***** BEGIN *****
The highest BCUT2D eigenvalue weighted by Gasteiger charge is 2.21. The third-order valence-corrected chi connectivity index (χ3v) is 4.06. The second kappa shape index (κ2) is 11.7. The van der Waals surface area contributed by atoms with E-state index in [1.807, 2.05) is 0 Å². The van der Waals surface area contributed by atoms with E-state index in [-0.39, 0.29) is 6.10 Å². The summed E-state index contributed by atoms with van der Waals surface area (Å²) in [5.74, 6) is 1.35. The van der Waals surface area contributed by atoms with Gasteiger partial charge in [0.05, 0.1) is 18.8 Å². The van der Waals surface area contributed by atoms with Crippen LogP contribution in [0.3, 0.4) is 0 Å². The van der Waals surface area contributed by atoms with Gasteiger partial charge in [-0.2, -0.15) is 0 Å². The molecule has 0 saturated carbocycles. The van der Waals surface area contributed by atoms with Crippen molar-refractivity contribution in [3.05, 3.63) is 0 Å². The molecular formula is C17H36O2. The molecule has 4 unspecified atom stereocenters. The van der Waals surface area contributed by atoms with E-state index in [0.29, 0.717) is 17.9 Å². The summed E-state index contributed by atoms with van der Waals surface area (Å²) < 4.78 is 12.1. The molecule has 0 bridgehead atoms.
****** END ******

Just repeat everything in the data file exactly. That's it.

The highest BCUT2D eigenvalue weighted by Gasteiger charge is 2.21. The third-order valence-corrected chi connectivity index (χ3v) is 4.06. The second kappa shape index (κ2) is 11.7. The van der Waals surface area contributed by atoms with E-state index in [1.807, 2.05) is 0 Å². The van der Waals surface area contributed by atoms with E-state index in [-0.39, 0.29) is 6.10 Å². The summed E-state index contributed by atoms with van der Waals surface area (Å²) in [5.74, 6) is 1.35. The van der Waals surface area contributed by atoms with Gasteiger partial charge in [0.05, 0.1) is 18.8 Å². The van der Waals surface area contributed by atoms with Crippen LogP contribution in [0.3, 0.4) is 0 Å². The van der Waals surface area contributed by atoms with Gasteiger partial charge in [-0.2, -0.15) is 0 Å². The molecule has 0 saturated carbocycles. The van der Waals surface area contributed by atoms with Crippen molar-refractivity contribution in [3.05, 3.63) is 0 Å². The molecular formula is C17H36O2. The molecule has 4 unspecified atom stereocenters. The van der Waals surface area contributed by atoms with E-state index in [0.29, 0.717) is 17.9 Å². The summed E-state index contributed by atoms with van der Waals surface area (Å²) < 4.78 is 12.1. The molecule has 0 bridgehead atoms.